Diabetes devices can give children contact dermatitis

Devices that help children with their diabetes mellitus and living fuller lives can also give them contact dermatitis, report the authors of a new study that calls for mandatory ingredient labeling for allergy patch testing.

“A large proportion of patients showed positive reactions to isobornyl acrylate glue (IBOA) and/or their medical devices (insulin pumps or glucose devices),” the study authors write. Contact dermatitis† “A third of patients showed positive reactions to benzoyl peroxide (BP)”, used in adhesives.

“The presence of additional unidentified allergens cannot be ruled out,” they add. “Overall, our experience reaffirms the importance of having access to a complete description of the chemical composition of diabetes devices and related medical devices in order to efficiently treat patients (including children) experiencing adverse skin reactions from such devices. “

Lead study author Catarina Alves da Silva, MD, of the Department of Dermatology and Venereology at Aarhus University Hospital, and her colleagues conducted a retrospective study of 15 referred patients under the age of 18 who received a type 1 diabetes† The children were patch tested at the university’s dermatology clinic between 2018 and 2020 in a study of skin reactions associated with diabetes devices.

Contact dermatitis from device-related allergens can be common

Many children in the study reacted to chemical compounds associated with their devices.

  • Of the 15 patients, seven showed positive patch test responses to IBOA and five showed positive responses to BP.

  • Ten children had positive patch test responses to glucose sensor materials and insulin pumping.

  • Three showed positive reactions to adhesive removal wipes.

  • Five responded to plasters or cream with lidocaine and prilocaine

Marcia Hogeling, MD, a pediatric dermatologist at UCLA Health in Santa Monica, California, told: Medscape Medical News that she expected acrylates to cause problems, but was surprised that BP caused positive patch test responses.

BP is known to be a strong irritant but a weak allergen, the authors write.

“It was important to identify the allergens in these devices. Hopefully, this information will be used by manufacturers to create safer products for patients,” Hogeling, who was not involved in the study, said in an email.

Hogeling acknowledged that the small sample size is a weakness of the study, although she added that the findings could help providers select devices that do not contain contact allergens from their patients.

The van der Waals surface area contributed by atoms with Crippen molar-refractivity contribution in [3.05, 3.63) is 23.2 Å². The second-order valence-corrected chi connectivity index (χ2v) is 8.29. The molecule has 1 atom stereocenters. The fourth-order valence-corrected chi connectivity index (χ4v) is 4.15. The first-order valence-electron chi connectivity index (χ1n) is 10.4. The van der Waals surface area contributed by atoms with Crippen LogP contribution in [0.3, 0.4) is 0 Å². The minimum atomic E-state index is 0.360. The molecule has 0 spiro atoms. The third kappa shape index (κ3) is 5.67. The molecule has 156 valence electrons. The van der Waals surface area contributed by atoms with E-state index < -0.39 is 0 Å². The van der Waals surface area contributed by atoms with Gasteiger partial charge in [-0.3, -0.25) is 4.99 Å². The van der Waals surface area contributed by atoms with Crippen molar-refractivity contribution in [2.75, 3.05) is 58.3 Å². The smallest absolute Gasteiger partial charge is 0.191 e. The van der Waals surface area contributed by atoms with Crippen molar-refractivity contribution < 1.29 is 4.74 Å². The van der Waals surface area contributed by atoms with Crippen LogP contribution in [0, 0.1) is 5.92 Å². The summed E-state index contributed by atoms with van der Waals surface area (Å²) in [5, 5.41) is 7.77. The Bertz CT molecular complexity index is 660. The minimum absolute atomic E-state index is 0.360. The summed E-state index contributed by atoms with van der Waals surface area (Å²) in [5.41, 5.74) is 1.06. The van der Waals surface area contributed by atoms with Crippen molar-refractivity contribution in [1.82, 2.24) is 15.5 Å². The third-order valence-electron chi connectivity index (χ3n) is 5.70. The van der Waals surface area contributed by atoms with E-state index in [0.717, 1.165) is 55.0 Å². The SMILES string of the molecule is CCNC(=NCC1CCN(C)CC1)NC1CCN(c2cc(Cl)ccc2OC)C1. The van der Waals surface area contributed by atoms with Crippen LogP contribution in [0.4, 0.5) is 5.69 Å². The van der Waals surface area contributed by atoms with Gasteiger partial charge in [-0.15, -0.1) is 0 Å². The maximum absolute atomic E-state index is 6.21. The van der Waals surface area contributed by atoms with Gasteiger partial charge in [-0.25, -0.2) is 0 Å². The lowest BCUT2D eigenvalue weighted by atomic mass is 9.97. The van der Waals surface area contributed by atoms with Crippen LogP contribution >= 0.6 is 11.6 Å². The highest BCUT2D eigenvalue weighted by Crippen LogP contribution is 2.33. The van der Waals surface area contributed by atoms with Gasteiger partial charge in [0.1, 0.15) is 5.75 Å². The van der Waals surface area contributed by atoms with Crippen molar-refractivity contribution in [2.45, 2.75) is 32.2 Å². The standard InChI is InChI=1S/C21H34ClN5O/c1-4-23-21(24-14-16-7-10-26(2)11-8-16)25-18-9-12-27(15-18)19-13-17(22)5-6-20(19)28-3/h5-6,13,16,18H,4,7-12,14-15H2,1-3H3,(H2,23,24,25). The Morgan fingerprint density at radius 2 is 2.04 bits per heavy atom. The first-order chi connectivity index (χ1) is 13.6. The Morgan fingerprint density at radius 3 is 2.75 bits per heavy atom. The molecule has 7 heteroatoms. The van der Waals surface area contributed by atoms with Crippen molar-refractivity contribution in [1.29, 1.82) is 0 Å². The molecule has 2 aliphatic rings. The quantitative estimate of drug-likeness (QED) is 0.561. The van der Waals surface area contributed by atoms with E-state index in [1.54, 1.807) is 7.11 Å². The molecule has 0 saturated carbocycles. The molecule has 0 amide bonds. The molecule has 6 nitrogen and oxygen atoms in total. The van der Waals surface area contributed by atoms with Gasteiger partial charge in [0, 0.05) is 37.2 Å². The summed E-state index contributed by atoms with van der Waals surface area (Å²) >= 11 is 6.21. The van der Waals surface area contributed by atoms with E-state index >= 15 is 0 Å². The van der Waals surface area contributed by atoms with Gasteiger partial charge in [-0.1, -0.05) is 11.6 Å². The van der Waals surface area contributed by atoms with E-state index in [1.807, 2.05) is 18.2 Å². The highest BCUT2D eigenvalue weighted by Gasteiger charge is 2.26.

Dr Ryan McDonough

Ryan J. McDonough, DO, a pediatric endocrinologist and co-director of the Children’s Mercy Kansas City Diabetes Center, said in an email that, despite the small sample size, the study “highlights important device-related experiences of people living with type 1 diabetes who often encountered by clinicians.

“We often spend a lot of time helping patients and their families find ways to reduce reactions,” he explained. “A broader understanding of these chemical compositions would help clinicians choose the right devices for their patients and prevent and treat these types of reactions.”

McDonough, who was also not involved in the study, noted that the patients in the study were in Denmark and they could easily switch between insulin pumps and glucose monitoring devices.

“In the US, switching between devices is often more challenging due to insurance-related concerns.

“The true rate of response in the broad type 1 diabetes population is difficult to assess,” McDonough said. “The study participants were from patients who were referred to a dermatology clinic for response evaluation. Many patients do not develop reactions or are treated locally by their endocrinologist for mild symptoms.

“This study should serve as a call to action for continued improvements in the transparency of the components that make up the devices and adhesives, and may provide an opportunity to develop additional interventions to prevent these reactions,” he advised.

No information was provided on the funding of the study. The authors, Hogeling and McDonough, do not report any relevant financial relationships.

Contact dermatitis. Published online May 30, 2022. Abstract

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